Jeanne dâ Arc

English commanders wanted the church to condemn Jeanne dâ Arc for witchcraft and heresy. In fact, the tribunal and English commanders saw Jeanne`s assertions as diabolically-compelled profanity thus told her to confess to conspiring with the devil or face execution. In this regard, the accusations against Joan as a witch and an iconoclast serve as a significant evaluation of her trial.
The court attempted to frame Jeanne for dissent and witchcraft. According to the historical accounts on the trial of Jeanne dâ Arc, the Catholic Church termed her witch on May the 30[th] 1431 (Cole, Coffin, Symes, and Stacey 349). The trial construed that Jeanne had portrayed actions that served to purpose sorcery and heresy thus, the tribunal orchestrated its claims towards French potential threat. The English initiated a carefully prepared propaganda alleging that the heir apparent to the French throne was not illegible to the throne. This sowed a source of doubt amongst many of the French people leading them to incline towards neutrality and conform to the ways of whichever party was winning. This led to a state of low morale among the French such that the French monarchy and the country was about to collapse entirely.
In France, the traditionally acknowledged coronations venue was the Rheims Cathedral which was under English control thus, preventing Charles, the heir to the French throne from coronation, further demoralizing the French. In her teenage years, Jeanne developed a highly spiritual and prayerful nature propelling her to declare that she heard voices of the saints asking her to lead the Orleans siege, liberate the Rheims Cathedral to enable the crowning of Charles as King of the French (Cole, Coffin, Symes, and Stacey 350). She claimed that the saints had asked her to dress in masculine clothes during military campaigns (Cole, Coffin, Symes, and Stacey 351). This account of Jeanne served as the foundation framework for which the tribunal sought to portray her blasphemy nature.
At the beginning of 1428, Jeanne left her home after the Poitier`s based Church trial which essentially cleared her of any associations with witchcraft. This served to motivate and boost the morale of both Charles and his army pegged on the notion that God was on their side. She played a pivotal role in inspiring the troops during desperate times leading the French to win surprising victories and the subsequent crowning of Charles as King. This was Jeanne`s ultimate goal, but she continued to participate in battles against the English which substantially demoralized the English army.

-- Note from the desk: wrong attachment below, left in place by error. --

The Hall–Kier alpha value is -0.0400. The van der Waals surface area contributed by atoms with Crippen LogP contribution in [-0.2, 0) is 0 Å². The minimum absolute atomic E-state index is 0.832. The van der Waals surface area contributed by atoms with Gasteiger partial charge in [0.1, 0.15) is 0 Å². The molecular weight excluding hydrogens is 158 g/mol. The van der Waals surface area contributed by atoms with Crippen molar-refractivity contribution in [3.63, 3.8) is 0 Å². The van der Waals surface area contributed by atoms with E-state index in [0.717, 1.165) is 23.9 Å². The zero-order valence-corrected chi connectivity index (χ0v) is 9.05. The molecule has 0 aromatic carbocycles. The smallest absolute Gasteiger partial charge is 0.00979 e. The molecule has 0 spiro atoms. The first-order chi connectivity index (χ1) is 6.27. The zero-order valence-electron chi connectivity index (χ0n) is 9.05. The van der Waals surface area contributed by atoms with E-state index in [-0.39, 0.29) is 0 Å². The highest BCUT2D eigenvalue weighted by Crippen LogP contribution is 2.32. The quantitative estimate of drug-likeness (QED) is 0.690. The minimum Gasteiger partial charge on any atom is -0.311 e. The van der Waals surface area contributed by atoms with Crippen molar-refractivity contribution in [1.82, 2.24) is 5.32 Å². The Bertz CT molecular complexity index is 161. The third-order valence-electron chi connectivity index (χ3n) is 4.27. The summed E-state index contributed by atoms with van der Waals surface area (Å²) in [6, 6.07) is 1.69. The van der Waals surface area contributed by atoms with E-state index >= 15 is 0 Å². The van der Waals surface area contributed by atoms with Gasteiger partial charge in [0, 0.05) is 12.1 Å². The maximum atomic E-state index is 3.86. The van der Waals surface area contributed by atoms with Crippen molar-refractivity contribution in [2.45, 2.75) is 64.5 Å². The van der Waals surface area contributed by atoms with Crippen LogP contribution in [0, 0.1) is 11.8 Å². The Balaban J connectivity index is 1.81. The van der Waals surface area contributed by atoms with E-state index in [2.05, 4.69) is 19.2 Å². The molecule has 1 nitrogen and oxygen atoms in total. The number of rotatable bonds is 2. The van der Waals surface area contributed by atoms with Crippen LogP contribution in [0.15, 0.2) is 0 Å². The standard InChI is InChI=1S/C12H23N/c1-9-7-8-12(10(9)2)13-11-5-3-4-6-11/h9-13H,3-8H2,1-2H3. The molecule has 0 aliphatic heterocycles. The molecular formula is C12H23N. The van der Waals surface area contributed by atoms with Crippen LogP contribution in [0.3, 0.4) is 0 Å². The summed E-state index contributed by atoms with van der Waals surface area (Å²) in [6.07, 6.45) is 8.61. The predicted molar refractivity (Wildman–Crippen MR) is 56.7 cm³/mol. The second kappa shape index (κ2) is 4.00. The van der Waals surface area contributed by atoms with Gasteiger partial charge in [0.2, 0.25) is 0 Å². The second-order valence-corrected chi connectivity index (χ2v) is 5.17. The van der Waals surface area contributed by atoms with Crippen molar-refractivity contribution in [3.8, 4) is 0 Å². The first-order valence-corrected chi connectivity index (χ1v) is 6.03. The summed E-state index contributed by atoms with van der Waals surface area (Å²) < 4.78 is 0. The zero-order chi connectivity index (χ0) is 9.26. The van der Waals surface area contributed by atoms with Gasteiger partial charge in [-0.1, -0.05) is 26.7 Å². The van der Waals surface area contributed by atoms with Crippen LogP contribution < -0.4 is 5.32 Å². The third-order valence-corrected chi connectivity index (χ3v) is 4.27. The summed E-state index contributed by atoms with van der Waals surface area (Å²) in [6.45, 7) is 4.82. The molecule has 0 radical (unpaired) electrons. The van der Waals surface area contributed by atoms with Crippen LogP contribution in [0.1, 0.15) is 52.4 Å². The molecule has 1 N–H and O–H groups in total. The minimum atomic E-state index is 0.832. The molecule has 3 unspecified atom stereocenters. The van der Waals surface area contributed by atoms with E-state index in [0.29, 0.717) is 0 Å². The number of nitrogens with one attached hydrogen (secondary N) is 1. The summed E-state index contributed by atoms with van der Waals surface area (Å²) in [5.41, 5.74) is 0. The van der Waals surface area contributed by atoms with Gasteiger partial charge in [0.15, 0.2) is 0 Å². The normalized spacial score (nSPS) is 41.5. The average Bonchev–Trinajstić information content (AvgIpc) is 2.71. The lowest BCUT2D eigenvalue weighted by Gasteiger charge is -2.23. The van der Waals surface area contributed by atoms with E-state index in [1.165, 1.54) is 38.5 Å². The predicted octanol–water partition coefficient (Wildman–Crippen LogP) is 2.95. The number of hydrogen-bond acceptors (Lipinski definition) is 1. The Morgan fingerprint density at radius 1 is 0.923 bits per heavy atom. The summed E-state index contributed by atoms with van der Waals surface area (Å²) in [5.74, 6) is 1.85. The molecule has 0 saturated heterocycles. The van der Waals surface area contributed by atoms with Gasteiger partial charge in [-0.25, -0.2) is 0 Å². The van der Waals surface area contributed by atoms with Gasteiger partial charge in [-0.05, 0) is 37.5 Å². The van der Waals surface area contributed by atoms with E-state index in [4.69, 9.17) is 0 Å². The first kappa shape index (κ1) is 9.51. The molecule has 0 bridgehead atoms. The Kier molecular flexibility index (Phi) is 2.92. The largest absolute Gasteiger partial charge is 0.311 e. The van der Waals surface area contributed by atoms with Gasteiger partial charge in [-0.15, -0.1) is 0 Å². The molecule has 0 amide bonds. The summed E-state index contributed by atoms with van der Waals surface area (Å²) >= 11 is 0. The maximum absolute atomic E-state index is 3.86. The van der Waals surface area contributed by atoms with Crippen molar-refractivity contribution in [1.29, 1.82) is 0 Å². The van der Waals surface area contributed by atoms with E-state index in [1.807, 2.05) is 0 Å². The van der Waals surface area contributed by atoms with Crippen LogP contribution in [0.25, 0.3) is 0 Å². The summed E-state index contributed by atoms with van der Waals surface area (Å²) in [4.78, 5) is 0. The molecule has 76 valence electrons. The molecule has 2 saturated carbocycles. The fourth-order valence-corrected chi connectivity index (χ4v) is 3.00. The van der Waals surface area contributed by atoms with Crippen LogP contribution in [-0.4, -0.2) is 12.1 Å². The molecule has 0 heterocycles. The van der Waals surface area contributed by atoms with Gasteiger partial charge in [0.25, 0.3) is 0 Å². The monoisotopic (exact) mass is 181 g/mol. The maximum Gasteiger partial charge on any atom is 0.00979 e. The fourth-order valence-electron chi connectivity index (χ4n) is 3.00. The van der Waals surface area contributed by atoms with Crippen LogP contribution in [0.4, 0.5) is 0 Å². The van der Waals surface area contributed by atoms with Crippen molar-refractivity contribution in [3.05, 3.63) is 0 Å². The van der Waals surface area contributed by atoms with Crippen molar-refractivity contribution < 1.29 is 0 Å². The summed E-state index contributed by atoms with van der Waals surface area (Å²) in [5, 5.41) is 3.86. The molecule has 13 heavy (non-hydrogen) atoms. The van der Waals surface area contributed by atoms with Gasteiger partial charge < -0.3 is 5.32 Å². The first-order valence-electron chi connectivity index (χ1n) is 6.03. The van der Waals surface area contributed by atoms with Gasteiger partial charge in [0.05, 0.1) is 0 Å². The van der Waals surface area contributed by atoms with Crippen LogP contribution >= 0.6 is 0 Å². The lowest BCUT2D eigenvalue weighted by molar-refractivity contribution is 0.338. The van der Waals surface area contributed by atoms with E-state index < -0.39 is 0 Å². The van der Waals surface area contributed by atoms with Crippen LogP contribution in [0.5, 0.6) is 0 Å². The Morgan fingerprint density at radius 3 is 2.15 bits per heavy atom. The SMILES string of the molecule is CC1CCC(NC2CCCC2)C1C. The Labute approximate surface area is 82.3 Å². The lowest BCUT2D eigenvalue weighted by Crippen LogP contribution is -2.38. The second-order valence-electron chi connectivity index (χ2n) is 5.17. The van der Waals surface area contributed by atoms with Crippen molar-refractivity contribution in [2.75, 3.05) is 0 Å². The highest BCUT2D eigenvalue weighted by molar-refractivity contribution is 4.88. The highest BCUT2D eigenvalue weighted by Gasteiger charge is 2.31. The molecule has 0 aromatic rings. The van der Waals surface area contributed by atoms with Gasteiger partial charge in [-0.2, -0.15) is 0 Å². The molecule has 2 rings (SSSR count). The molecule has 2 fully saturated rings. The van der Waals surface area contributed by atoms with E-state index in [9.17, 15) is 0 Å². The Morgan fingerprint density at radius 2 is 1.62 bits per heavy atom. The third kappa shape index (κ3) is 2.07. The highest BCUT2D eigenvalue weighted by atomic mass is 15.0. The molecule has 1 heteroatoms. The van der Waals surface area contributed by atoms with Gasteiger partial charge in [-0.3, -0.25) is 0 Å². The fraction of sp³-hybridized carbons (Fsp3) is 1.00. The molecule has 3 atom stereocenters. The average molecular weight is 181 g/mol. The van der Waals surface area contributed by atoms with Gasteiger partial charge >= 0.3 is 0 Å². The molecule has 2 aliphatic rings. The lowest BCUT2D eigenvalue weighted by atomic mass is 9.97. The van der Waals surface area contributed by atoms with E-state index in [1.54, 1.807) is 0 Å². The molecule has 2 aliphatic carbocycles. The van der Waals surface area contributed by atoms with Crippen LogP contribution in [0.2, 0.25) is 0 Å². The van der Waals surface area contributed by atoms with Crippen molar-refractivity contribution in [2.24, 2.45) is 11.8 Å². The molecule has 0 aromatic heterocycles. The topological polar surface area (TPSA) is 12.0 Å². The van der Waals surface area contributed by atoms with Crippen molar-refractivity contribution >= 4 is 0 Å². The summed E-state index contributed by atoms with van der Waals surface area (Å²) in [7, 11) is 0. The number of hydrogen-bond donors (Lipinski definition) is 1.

The combined forces of Burgundy and England were at constant dread of Jeanne`s apparently superhuman abilities, and they opted to attribute them to the devil. After she was captured by the English in 1430, the English military commanders called in for the services of Cauchon, a Catholic bishop who leaned more to politics than the Church to initiate court proceedings against Jeanne and conclusively justify that she was actually a witch (Cole, Coffin, Symes, and Stacey 351).
This suggests that the English heavily manipulated the Catholic Church to ensure that they were rid of Jeanne. To them, Jeanne d`Arc was the source of motivation to the French forces while, on the other hand, her appearance at battle put fear among the English-Burgundy troops (Cole, Coffin, Symes, and Stacey 351). Their main objective was to use the Church, which was highly respected by the French people to portray Jeanne as a witch and by extension a devil.
Cauchon was an overzealous English supporter, and he sought to instill Jury- men who sided with his reasoning. As such, the Catholic Church cannot be held liable for the burning of Jeanne at the stake as it was Cauchon himself who declined Jeanne`s request to be tried by an impartial Church Council or the Pope himself. Cauchon not only falsified evidence presented to the court but also intimidated the Jury men as well as corrupting Jeanne`s evidence before the Paris University.
As a result, the tribunal unfairly tried Jeanne simply for the English and Burgundy people to be able to manipulate the course of war with the French. Jeanne was convicted guilty of being a witch and the British sought to oversee her execution. However, this put a lot of fear in Jeanne causing her to agree to signing and pledging allegiance to the Catholic Church (Cole, Coffin, Symes, and Stacey 353). The judges reduced her sentence to a light sentence. This demanded that she agree to dress as a woman which she accepted. This sentence infuriated the English as her condemnation as a witch would have implied that King Charles was crowned demonically.
The English arranged the stealing of Jeanne`s clothes at night, and Jeanne was subjected to dressing in manly clothes again, which was to the contentment of the English commanders (Cole, Coffin, Symes, and Stacey 352). Cauchon was ordered to hurry to her dungeon and convict her of disobedience to the Church. This was enough for Jeanne to be accused of witchcraft and in 1431, she was burnt at the stake (Cole, Coffin, Symes, and Stacey 349).
Works Cited
Cole, Joshua, Judith G. Coffin, Carol Symes, and Robert Stacey. Western civilizations: their history & their culture. 3rd brief ed. New York: W.W. Norton & Co., 2012. Print.

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